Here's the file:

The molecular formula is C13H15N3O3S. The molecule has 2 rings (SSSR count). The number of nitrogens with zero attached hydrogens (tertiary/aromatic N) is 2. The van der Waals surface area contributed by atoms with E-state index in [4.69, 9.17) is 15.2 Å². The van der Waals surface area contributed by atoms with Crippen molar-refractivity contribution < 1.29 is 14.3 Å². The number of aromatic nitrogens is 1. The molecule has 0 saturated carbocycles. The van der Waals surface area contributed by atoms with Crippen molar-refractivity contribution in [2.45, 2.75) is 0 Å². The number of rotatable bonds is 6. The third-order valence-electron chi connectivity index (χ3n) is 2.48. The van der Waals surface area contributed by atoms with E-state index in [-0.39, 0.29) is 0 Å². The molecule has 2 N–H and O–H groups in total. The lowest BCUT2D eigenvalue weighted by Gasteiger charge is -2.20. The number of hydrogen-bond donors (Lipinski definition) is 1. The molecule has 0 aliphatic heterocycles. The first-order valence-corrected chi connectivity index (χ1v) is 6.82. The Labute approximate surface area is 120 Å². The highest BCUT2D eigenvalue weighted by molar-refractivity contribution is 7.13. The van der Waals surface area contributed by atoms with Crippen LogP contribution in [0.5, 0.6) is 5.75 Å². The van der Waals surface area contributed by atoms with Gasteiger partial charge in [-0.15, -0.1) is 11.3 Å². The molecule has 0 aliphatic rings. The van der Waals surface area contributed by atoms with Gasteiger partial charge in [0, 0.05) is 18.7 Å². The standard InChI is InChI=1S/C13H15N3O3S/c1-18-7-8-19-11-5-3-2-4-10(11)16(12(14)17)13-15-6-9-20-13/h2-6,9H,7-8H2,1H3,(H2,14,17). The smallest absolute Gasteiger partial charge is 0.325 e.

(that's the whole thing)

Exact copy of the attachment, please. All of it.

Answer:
The molecular formula is C13H15N3O3S. The molecule has 2 rings (SSSR count). The number of nitrogens with zero attached hydrogens (tertiary/aromatic N) is 2. The van der Waals surface area contributed by atoms with E-state index in [4.69, 9.17) is 15.2 Å². The van der Waals surface area contributed by atoms with Crippen molar-refractivity contribution < 1.29 is 14.3 Å². The number of aromatic nitrogens is 1. The molecule has 0 saturated carbocycles. The van der Waals surface area contributed by atoms with Crippen molar-refractivity contribution in [2.45, 2.75) is 0 Å². The number of rotatable bonds is 6. The third-order valence-electron chi connectivity index (χ3n) is 2.48. The van der Waals surface area contributed by atoms with E-state index in [-0.39, 0.29) is 0 Å². The molecule has 2 N–H and O–H groups in total. The lowest BCUT2D eigenvalue weighted by Gasteiger charge is -2.20. The number of hydrogen-bond donors (Lipinski definition) is 1. The molecule has 0 aliphatic heterocycles. The first-order valence-corrected chi connectivity index (χ1v) is 6.82. The Labute approximate surface area is 120 Å². The highest BCUT2D eigenvalue weighted by molar-refractivity contribution is 7.13. The van der Waals surface area contributed by atoms with Crippen LogP contribution in [0.5, 0.6) is 5.75 Å². The van der Waals surface area contributed by atoms with Gasteiger partial charge in [-0.15, -0.1) is 11.3 Å². The molecule has 0 aliphatic rings. The van der Waals surface area contributed by atoms with Gasteiger partial charge in [0, 0.05) is 18.7 Å². The standard InChI is InChI=1S/C13H15N3O3S/c1-18-7-8-19-11-5-3-2-4-10(11)16(12(14)17)13-15-6-9-20-13/h2-6,9H,7-8H2,1H3,(H2,14,17). The smallest absolute Gasteiger partial charge is 0.325 e.